People die every year from carbon monoxide poisoning when they burn charcoal in enclosed areas such as their homes, in campers or vans, or in tents. Some of the victims die from carbon monoxide poisoning after they burn charcoal in a bedroom or living room for heat or cooking. Some are campers who burn charcoal inside a tent or camper to keep warm. Others are hunters who burn charcoal inside their trucks, cars, or vans.  Never use charcoal to cook or provide heat inside enclosed areas such as tents, campers, vans, cars, trucks, homes, garages, or mobile homes because the carbon monoxide can kill you.

“One or two breaths of carbon monoxide will render you unconscious and any further exposure will result in death,”
“Carbon monoxide is odorless and colorless. You can’t see it and you can’t smell it. But once it affects you, you very rarely live to tell the tale.”
– It’s emitted from anything that burns solid wood, coal, or gas
– Is colorless and odorless
– It can build up in your blood stream over time
– Do not bring indoors any heaters or burners designed for use outside
– Symptoms can include headache, nausea, vomiting, dizziness, drowsiness and getting a red glow
– If you feel unwell, get some fresh air


A FAMILY from western Sydney who suffered serious carbon monoxide poisoning in their home have been discharged from hospital.
FIRE & Rescue Superintendent Tom Cooper said they were very lucky to be alive after using a charcoal burner inside their Penrith home to keep warm and going to sleep around it.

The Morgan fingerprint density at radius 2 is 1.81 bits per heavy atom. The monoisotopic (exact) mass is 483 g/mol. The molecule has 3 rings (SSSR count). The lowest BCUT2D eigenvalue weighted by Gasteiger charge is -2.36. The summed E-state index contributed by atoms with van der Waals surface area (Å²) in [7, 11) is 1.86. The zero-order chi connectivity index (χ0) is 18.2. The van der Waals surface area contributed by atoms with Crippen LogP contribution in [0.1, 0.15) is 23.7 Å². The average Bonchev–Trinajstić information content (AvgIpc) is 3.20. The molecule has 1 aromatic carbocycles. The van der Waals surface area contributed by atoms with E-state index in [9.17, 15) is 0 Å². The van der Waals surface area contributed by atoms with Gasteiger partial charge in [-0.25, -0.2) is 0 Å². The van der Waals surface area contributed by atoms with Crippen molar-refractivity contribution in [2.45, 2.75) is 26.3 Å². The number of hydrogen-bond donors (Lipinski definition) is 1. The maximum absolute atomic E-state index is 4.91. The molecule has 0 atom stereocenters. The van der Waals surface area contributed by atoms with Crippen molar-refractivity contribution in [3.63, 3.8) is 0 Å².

“Luckily somebody woke up,” he said on Tuesday, earlier noting, “we could have been looking at four fatalities.”
The father drove his two children and their mother to Nepean hospital in the early hours of Tuesday morning with doctors determining they were suffering serious carbon monoxide poisoning.
“Anything that’s designed to be used outdoors, should be left outdoors,” Supt Cooper said.
He added this includes anything that burns solid wood, coal or gas.
In the past two weeks alone, 13 people have required hospital treatment after burning such things indoors, according to the NSW Poisons Information Centre.
Just two weeks ago, a young Sydney couple were killed in Kurrajong from bringing a makeshift wood-fire heater indoors, while four people from Bankstown were also hospitalised on Monday from an outdoor heater.
Supt Cooper says there’s an increase of this sort of behaviour in the colder months.
ng, dizziness, drowsiness and getting a red glow


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